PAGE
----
High salt–treated Dahl-S animals had substantially elevated mean, systolic, and diastolic blood pressures when compared with low salt–treated Dahl-S animals (P<.001; Table 1⇓). In contrast, the high salt diet had no effect on blood pressure in Dahl-R animals. Hypertensive Dahl-S animals also displayed a lower body weight and hematocrit compared to its normotensive counterpart. Basal heart rates remained unchanged among all groups.
In Vivo Superoxide
Light micrographs of TNBT-stained mesenteric arterioles and venules are shown in Fig 1⇓. Reduced TNBT, in the form of blue/black formazan crystals, is seen along the endothelium of vessels and not in the surrounding interstitial space. Based on light absorption measurements, high salt–treated Dahl-S arterioles stain 18% darker than low salt–treated Dahl-S arterioles (Fig 2⇓). In contrast, only a 6% difference in staining level was detected between high and low salt–treated Dahl-R arterioles. Similarly, high salt–treated Dahl-S venules stained 15% darker than low salt–treated Dahl-S venules, and no difference was detected between high and low salt–treated Dahl-R venules. Invariably, TNBT staining in venules was stronger than in arterioles.
Plasma Hydrogen Peroxide Production
Hypertensive high salt–treated Dahl-S animals had a significantly higher plasma hydrogen peroxide concentration when compared with their normotensive low salt controls (2.81±0.43 versus 2.10±0.41 μmol/L; P<.01; Fig 3⇓). In contrast, no plasma peroxide difference was detected between high and low salt–treated Dahl-R animals (1.70±0.35 versus 1.56±0.51 μmol/L), and both of these animals had lower peroxide values than either Dahl-S animal. The plasma hydrogen peroxide concentration showed a linear correlation with mean arterial blood pressure in the four experimental groups (r=.77, n=35; Fig 4⇓).
No difference in resting luminal diameter among the groups was found. The resting diameters for high and low salt–treated Dahl-R and high and low salt–treated Dahl-S animals were 17.6±4.0, 17.6±2.2, 18.6±3.5, and 18.5±4.6 μm, respectively. The arterioles of the high salt–treated Dahl-S animals exhibited significantly higher tone values than the low salt–treated Dahl-S animals (10.9±4.4 versus 3.0±0.9%; P<.001). In contrast, no difference was detected between high and low salt–treated Dahl-R animals (3.0±1.2% versus 3.6±0.5%). There was a positive linear correlation between arteriolar tone and plasma peroxide concentration (r=.86, n=35; Fig 5⇓).
The question of whether elevated blood pressure alone constitutes a risk for cardiovascular complications in hypertensive subjects is unresolved. Few studies have provided a direct link between high blood pressure per se and the complications that accompany the hypertensive state, suggesting that direct treatment of elevated blood pressure may not necessarily address other factors in the development of the disease. The data in the literature provide no indication of the mechanisms that predispose hypertensives to organ injury.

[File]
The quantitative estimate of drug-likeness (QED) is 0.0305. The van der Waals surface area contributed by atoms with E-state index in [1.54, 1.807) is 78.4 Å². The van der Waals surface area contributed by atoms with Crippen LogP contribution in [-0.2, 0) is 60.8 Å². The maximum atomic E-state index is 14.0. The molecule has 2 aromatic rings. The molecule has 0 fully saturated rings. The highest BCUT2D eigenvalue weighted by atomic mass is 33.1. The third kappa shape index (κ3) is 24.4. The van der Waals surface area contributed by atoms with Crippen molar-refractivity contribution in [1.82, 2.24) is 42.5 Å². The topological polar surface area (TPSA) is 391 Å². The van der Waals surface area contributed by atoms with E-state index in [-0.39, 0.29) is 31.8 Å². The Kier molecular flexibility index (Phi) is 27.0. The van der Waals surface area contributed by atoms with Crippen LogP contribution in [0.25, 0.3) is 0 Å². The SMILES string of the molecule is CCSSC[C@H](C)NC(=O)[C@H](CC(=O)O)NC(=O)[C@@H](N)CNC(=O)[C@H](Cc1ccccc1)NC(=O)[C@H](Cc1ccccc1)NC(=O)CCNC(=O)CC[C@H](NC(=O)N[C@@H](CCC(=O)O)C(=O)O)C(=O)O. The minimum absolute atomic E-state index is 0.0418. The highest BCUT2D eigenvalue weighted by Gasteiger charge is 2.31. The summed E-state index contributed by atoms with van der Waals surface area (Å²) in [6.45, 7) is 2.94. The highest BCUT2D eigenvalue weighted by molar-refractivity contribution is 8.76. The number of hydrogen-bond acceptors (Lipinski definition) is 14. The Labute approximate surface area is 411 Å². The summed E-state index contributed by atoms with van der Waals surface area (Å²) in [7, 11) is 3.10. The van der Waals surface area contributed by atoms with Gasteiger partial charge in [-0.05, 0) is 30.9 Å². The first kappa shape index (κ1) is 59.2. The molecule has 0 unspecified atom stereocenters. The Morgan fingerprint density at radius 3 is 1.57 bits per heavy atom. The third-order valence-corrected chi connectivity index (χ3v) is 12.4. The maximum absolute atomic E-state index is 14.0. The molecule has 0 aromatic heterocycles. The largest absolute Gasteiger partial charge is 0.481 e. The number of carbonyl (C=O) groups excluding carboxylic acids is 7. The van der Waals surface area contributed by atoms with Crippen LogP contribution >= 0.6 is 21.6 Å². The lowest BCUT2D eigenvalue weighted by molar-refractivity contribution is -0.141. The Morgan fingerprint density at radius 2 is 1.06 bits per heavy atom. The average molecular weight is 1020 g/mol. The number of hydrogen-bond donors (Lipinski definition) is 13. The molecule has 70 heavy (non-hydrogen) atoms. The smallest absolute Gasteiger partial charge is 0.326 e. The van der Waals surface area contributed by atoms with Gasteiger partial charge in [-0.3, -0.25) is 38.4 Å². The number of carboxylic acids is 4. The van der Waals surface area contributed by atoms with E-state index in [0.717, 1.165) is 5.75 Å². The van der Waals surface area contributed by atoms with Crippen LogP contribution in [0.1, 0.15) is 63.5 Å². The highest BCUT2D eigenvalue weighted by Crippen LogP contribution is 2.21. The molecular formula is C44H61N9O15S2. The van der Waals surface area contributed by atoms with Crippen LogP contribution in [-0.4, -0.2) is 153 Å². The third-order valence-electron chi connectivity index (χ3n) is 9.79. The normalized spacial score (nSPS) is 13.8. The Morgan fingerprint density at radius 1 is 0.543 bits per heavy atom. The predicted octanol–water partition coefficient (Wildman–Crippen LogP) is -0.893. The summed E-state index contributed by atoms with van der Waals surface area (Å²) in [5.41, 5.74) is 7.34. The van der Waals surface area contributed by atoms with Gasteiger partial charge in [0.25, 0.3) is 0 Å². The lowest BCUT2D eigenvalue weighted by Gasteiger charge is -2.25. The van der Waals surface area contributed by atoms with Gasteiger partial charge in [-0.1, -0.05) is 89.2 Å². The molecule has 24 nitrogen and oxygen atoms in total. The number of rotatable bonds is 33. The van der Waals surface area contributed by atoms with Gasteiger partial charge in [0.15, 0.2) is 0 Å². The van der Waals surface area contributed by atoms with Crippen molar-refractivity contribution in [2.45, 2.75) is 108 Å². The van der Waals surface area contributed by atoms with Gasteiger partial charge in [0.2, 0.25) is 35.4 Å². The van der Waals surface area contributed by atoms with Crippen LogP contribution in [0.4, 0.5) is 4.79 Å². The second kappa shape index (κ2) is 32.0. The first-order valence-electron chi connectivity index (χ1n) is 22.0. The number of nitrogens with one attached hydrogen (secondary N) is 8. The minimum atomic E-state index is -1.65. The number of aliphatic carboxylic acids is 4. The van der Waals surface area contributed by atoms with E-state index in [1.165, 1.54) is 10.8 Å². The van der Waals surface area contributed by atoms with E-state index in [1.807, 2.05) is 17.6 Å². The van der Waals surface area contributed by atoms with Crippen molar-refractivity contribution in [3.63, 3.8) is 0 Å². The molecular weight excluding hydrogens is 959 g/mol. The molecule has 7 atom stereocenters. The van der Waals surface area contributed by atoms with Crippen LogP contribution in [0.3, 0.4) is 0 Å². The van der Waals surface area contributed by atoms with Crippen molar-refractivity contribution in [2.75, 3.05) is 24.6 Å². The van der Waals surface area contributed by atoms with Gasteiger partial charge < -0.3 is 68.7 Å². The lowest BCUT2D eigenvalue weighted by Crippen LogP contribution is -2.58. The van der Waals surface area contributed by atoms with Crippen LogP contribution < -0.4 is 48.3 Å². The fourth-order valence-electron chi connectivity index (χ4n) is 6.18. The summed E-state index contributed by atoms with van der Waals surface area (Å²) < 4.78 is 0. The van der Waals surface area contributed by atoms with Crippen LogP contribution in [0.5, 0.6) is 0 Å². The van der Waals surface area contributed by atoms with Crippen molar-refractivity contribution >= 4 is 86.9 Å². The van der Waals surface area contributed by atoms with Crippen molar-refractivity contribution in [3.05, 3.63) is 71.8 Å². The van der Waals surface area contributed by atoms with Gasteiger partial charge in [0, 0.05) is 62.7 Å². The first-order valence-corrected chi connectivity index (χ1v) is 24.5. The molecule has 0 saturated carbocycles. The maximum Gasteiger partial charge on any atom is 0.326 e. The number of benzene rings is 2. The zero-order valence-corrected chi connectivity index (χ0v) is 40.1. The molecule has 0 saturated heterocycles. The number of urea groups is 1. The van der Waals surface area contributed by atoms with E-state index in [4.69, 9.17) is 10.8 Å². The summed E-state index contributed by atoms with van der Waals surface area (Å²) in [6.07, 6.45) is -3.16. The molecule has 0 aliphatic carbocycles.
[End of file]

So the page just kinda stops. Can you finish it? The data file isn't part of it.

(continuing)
Recently, we obtained direct evidence for a significant oxidative stress in the microvascular wall of spontaneously hypertensive rats (SHR) when compared with their normotensive control, the Wistar-Kyoto rat (WKY).13 Oxygen radicals are also produced spontaneously by circulating leukocytes of Dahl-S hypertensive rats but significantly less in leukocytes of their normotensive control, the Dahl-R rat.6 The present observations suggest that the progression of the hypertensive syndrome in the Dahl rat is also accompanied by overproduction of oxygen free radicals in the circulation.
It has been demonstrated in vivo that the establishment of salt-induced hypertension in the Dahl model is mediated by a suppression of basal NO synthesis/release5 and that flow-dependent vasodilation is modulated by salt intake even in Dahl-R rats.14 Moreover, hypertension in the Dahl model is preventable by administration of l-arginine, an NO donor.15 However, increasing evidence suggests that hypertension may be associated with increased decomposition of NO by superoxide and less by altered release of NO.16
In the SHR, the elevated production of oxygen free radicals involves an adrenal component, since adrenalectomy leads to a reduction of oxidative stress as well as arterial blood pressure.13 Administration of glucocorticoids to normotensive adrenalectomized SHR leads to return of the hypertensive state and elevated oxidative stress. There is also evidence to suggest that the Dahl hypertensive rat model involves an adrenal component.17 In fact, the involvement of mineralocorticoids in the development of salt-induced hypertension has been well characterized.18 19 20 However, the underlying mechanism that leads to the oxidative stress remains largely unexplored.